From Molecules to the First Cell
The prebiotic conditions on the earth in all probability were volcanic eruptions, lightning and heavy rains. There was no trace of free oxygen or an ozone layer in the atmosphere to absorb ultraviolet radiations from the sun. It is assumed that organic molecules would have originated in such climatic conditions. This is described as their abiotic origin. Laboratory experiments from 1953 onwards prove that organic molecules like amino acids, proteins, nucleotides, nucleic acids, lipids and ATP can be formed in similar conditions on the earth. Stan1r.y Miller's experiment described below is one such experiment (Fig. shown below). It is possible that such organic molecules similar to those synthesised in Miller's experiment would have got accumulated at several places in high concentration, giving rise to a kind of liquid soup.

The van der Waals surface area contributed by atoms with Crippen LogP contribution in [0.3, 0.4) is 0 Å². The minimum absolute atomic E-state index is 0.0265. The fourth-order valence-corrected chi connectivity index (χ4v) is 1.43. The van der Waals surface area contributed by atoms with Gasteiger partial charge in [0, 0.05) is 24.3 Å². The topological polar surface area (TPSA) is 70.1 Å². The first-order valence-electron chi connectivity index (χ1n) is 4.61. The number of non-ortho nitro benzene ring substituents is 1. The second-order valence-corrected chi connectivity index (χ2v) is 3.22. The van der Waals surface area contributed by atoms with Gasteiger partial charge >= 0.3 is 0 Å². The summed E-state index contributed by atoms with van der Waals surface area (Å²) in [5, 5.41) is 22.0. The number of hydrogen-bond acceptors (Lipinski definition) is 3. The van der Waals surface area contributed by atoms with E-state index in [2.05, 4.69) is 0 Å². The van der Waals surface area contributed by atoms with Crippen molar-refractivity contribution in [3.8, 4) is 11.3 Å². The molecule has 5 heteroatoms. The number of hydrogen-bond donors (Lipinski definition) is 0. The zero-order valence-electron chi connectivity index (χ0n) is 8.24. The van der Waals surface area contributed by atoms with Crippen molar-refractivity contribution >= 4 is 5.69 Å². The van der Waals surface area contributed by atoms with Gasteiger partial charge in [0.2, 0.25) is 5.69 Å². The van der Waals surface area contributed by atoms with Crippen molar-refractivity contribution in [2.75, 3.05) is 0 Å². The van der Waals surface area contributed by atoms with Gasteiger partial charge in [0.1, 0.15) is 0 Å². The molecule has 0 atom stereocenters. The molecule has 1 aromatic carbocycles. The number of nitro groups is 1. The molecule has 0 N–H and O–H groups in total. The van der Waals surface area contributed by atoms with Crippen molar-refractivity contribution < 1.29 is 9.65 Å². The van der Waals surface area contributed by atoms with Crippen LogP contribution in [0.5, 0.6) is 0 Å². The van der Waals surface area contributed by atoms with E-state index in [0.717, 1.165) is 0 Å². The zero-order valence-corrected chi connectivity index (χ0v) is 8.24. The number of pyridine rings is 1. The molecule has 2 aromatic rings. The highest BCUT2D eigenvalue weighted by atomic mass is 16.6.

Scientists have three different speculatiohs about the composition of a protobiont. Some consider it'as an aggregate of electrically charged molecules with water around them acting as a boundary and this is called as coacervate model (Fig. shown below). This model was proposed by Alexander Oparin. Sidney Fox proposed another model for protobiont formation called protenoid microsphere model. According to this model when water free mixtures of amino acids are heated at high temperature, they pol.yinerise to form protein-like molecules, called proteinoids. These can persist only if cooled quickly. According to a third model called as the lipid bilayer model of Richard Goldacre, an abiotically synthesised phospholipid bilayer was formed around a central space containing organic molecules. All such models are without any experimental or theoretical evidence. However, the supporters of each model try to explain how some life-processes like osmosis and budding, can be camed out by such protobionts.